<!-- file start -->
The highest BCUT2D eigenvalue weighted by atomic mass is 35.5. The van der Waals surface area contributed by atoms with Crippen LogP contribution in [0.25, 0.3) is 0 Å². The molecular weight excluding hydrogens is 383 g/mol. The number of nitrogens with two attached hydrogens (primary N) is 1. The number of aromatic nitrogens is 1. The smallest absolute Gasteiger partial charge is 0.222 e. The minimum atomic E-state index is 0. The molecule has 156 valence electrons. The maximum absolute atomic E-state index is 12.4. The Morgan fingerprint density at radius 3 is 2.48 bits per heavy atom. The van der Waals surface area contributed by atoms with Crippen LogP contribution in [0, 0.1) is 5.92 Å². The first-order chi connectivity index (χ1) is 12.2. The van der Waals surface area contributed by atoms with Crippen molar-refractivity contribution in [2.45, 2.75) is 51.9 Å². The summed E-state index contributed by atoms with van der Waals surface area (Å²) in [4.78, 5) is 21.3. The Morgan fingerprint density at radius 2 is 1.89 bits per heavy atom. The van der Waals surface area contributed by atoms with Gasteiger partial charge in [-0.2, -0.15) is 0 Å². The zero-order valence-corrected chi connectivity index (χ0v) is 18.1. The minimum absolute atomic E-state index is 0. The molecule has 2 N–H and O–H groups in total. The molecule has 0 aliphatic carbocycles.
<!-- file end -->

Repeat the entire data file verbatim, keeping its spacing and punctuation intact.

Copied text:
The highest BCUT2D eigenvalue weighted by atomic mass is 35.5. The van der Waals surface area contributed by atoms with Crippen LogP contribution in [0.25, 0.3) is 0 Å². The molecular weight excluding hydrogens is 383 g/mol. The number of nitrogens with two attached hydrogens (primary N) is 1. The number of aromatic nitrogens is 1. The smallest absolute Gasteiger partial charge is 0.222 e. The minimum atomic E-state index is 0. The molecule has 156 valence electrons. The maximum absolute atomic E-state index is 12.4. The Morgan fingerprint density at radius 3 is 2.48 bits per heavy atom. The van der Waals surface area contributed by atoms with Crippen LogP contribution in [0, 0.1) is 5.92 Å². The first-order chi connectivity index (χ1) is 12.2. The van der Waals surface area contributed by atoms with Crippen molar-refractivity contribution in [2.45, 2.75) is 51.9 Å². The summed E-state index contributed by atoms with van der Waals surface area (Å²) in [4.78, 5) is 21.3. The Morgan fingerprint density at radius 2 is 1.89 bits per heavy atom. The van der Waals surface area contributed by atoms with Gasteiger partial charge in [-0.2, -0.15) is 0 Å². The zero-order valence-corrected chi connectivity index (χ0v) is 18.1. The minimum absolute atomic E-state index is 0. The molecule has 2 N–H and O–H groups in total. The molecule has 0 aliphatic carbocycles.